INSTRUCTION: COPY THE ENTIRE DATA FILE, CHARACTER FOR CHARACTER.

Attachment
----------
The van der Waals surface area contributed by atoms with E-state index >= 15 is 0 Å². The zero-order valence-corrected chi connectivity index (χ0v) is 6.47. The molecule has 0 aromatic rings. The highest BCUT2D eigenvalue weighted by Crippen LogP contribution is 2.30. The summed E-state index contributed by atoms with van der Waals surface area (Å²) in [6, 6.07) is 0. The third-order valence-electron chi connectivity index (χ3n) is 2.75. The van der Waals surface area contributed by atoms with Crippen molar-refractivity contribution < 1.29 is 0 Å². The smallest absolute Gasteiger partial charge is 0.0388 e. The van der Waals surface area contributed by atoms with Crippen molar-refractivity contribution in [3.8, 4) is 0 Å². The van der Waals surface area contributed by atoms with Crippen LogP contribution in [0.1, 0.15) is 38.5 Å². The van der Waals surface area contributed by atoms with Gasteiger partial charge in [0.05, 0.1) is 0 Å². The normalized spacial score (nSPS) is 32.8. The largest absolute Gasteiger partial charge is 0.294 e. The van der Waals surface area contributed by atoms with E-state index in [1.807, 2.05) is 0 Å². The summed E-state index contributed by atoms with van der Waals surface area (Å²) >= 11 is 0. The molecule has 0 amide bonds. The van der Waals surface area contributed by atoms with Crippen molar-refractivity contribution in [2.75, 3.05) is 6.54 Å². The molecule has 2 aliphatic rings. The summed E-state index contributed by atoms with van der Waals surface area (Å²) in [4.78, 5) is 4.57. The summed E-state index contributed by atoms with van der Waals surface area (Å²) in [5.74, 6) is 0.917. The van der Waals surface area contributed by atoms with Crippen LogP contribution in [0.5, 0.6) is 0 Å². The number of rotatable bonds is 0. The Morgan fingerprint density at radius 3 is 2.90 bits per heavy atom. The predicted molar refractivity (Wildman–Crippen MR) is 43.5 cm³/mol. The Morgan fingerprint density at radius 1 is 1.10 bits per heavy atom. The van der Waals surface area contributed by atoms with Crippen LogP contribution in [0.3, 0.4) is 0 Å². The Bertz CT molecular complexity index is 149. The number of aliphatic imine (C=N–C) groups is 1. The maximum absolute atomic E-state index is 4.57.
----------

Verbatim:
The van der Waals surface area contributed by atoms with E-state index >= 15 is 0 Å². The zero-order valence-corrected chi connectivity index (χ0v) is 6.47. The molecule has 0 aromatic rings. The highest BCUT2D eigenvalue weighted by Crippen LogP contribution is 2.30. The summed E-state index contributed by atoms with van der Waals surface area (Å²) in [6, 6.07) is 0. The third-order valence-electron chi connectivity index (χ3n) is 2.75. The van der Waals surface area contributed by atoms with Crippen molar-refractivity contribution < 1.29 is 0 Å². The smallest absolute Gasteiger partial charge is 0.0388 e. The van der Waals surface area contributed by atoms with Crippen molar-refractivity contribution in [3.8, 4) is 0 Å². The van der Waals surface area contributed by atoms with Crippen LogP contribution in [0.1, 0.15) is 38.5 Å². The van der Waals surface area contributed by atoms with Gasteiger partial charge in [0.05, 0.1) is 0 Å². The normalized spacial score (nSPS) is 32.8. The largest absolute Gasteiger partial charge is 0.294 e. The van der Waals surface area contributed by atoms with E-state index in [1.807, 2.05) is 0 Å². The summed E-state index contributed by atoms with van der Waals surface area (Å²) >= 11 is 0. The molecule has 0 amide bonds. The van der Waals surface area contributed by atoms with Crippen molar-refractivity contribution in [2.75, 3.05) is 6.54 Å². The molecule has 2 aliphatic rings. The summed E-state index contributed by atoms with van der Waals surface area (Å²) in [4.78, 5) is 4.57. The summed E-state index contributed by atoms with van der Waals surface area (Å²) in [5.74, 6) is 0.917. The van der Waals surface area contributed by atoms with Crippen LogP contribution in [0.5, 0.6) is 0 Å². The number of rotatable bonds is 0. The Morgan fingerprint density at radius 3 is 2.90 bits per heavy atom. The predicted molar refractivity (Wildman–Crippen MR) is 43.5 cm³/mol. The Morgan fingerprint density at radius 1 is 1.10 bits per heavy atom. The van der Waals surface area contributed by atoms with Crippen LogP contribution in [0.3, 0.4) is 0 Å². The Bertz CT molecular complexity index is 149. The number of aliphatic imine (C=N–C) groups is 1. The maximum absolute atomic E-state index is 4.57.